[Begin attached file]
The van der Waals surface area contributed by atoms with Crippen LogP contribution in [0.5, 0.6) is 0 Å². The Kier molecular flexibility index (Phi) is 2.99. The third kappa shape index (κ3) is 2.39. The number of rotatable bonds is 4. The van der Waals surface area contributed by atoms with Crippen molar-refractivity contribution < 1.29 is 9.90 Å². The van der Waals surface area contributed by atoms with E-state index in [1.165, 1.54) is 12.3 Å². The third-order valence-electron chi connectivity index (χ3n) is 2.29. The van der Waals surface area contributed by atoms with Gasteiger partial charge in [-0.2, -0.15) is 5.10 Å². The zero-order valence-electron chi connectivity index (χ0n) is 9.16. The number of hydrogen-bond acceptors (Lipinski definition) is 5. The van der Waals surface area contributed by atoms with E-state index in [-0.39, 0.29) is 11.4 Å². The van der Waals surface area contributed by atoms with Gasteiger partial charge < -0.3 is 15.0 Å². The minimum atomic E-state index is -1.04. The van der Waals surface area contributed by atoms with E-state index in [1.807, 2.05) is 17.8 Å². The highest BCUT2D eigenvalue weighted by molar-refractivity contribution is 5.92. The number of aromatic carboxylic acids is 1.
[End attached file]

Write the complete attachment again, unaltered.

The van der Waals surface area contributed by atoms with Crippen LogP contribution in [0.5, 0.6) is 0 Å². The Kier molecular flexibility index (Phi) is 2.99. The third kappa shape index (κ3) is 2.39. The number of rotatable bonds is 4. The van der Waals surface area contributed by atoms with Crippen molar-refractivity contribution < 1.29 is 9.90 Å². The van der Waals surface area contributed by atoms with E-state index in [1.165, 1.54) is 12.3 Å². The third-order valence-electron chi connectivity index (χ3n) is 2.29. The van der Waals surface area contributed by atoms with Gasteiger partial charge in [-0.2, -0.15) is 5.10 Å². The zero-order valence-electron chi connectivity index (χ0n) is 9.16. The number of hydrogen-bond acceptors (Lipinski definition) is 5. The van der Waals surface area contributed by atoms with E-state index in [-0.39, 0.29) is 11.4 Å². The van der Waals surface area contributed by atoms with Gasteiger partial charge < -0.3 is 15.0 Å². The minimum atomic E-state index is -1.04. The van der Waals surface area contributed by atoms with E-state index in [1.807, 2.05) is 17.8 Å². The highest BCUT2D eigenvalue weighted by molar-refractivity contribution is 5.92. The number of aromatic carboxylic acids is 1.